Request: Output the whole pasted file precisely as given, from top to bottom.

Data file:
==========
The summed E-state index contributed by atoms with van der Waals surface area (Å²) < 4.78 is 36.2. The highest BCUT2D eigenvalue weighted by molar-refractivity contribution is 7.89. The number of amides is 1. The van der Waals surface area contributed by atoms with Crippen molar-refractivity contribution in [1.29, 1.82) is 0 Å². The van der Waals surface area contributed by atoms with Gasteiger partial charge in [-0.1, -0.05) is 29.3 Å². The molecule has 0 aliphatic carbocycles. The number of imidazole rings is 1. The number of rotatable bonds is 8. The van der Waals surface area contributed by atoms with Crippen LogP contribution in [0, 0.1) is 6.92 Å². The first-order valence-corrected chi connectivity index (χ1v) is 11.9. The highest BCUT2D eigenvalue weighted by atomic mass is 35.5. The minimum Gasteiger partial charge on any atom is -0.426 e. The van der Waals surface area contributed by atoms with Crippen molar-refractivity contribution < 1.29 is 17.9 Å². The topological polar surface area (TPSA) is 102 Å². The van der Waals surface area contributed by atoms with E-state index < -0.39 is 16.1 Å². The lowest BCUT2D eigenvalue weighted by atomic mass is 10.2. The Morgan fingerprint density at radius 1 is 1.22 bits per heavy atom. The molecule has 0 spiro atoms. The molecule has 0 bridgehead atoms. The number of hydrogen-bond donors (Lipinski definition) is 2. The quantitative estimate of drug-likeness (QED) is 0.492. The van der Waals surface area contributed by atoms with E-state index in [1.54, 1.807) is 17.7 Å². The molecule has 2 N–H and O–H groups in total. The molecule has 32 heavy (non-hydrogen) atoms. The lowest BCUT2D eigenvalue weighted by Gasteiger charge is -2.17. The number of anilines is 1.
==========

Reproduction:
The summed E-state index contributed by atoms with van der Waals surface area (Å²) < 4.78 is 36.2. The highest BCUT2D eigenvalue weighted by molar-refractivity contribution is 7.89. The number of amides is 1. The van der Waals surface area contributed by atoms with Crippen molar-refractivity contribution in [1.29, 1.82) is 0 Å². The van der Waals surface area contributed by atoms with Gasteiger partial charge in [-0.1, -0.05) is 29.3 Å². The molecule has 0 aliphatic carbocycles. The number of imidazole rings is 1. The number of rotatable bonds is 8. The van der Waals surface area contributed by atoms with Crippen LogP contribution in [0, 0.1) is 6.92 Å². The first-order valence-corrected chi connectivity index (χ1v) is 11.9. The highest BCUT2D eigenvalue weighted by atomic mass is 35.5. The minimum Gasteiger partial charge on any atom is -0.426 e. The van der Waals surface area contributed by atoms with Crippen molar-refractivity contribution < 1.29 is 17.9 Å². The topological polar surface area (TPSA) is 102 Å². The van der Waals surface area contributed by atoms with E-state index < -0.39 is 16.1 Å². The lowest BCUT2D eigenvalue weighted by atomic mass is 10.2. The Morgan fingerprint density at radius 1 is 1.22 bits per heavy atom. The molecule has 0 spiro atoms. The molecule has 0 bridgehead atoms. The number of hydrogen-bond donors (Lipinski definition) is 2. The quantitative estimate of drug-likeness (QED) is 0.492. The van der Waals surface area contributed by atoms with E-state index in [1.54, 1.807) is 17.7 Å². The molecule has 2 N–H and O–H groups in total. The molecule has 32 heavy (non-hydrogen) atoms. The lowest BCUT2D eigenvalue weighted by Gasteiger charge is -2.17. The number of anilines is 1.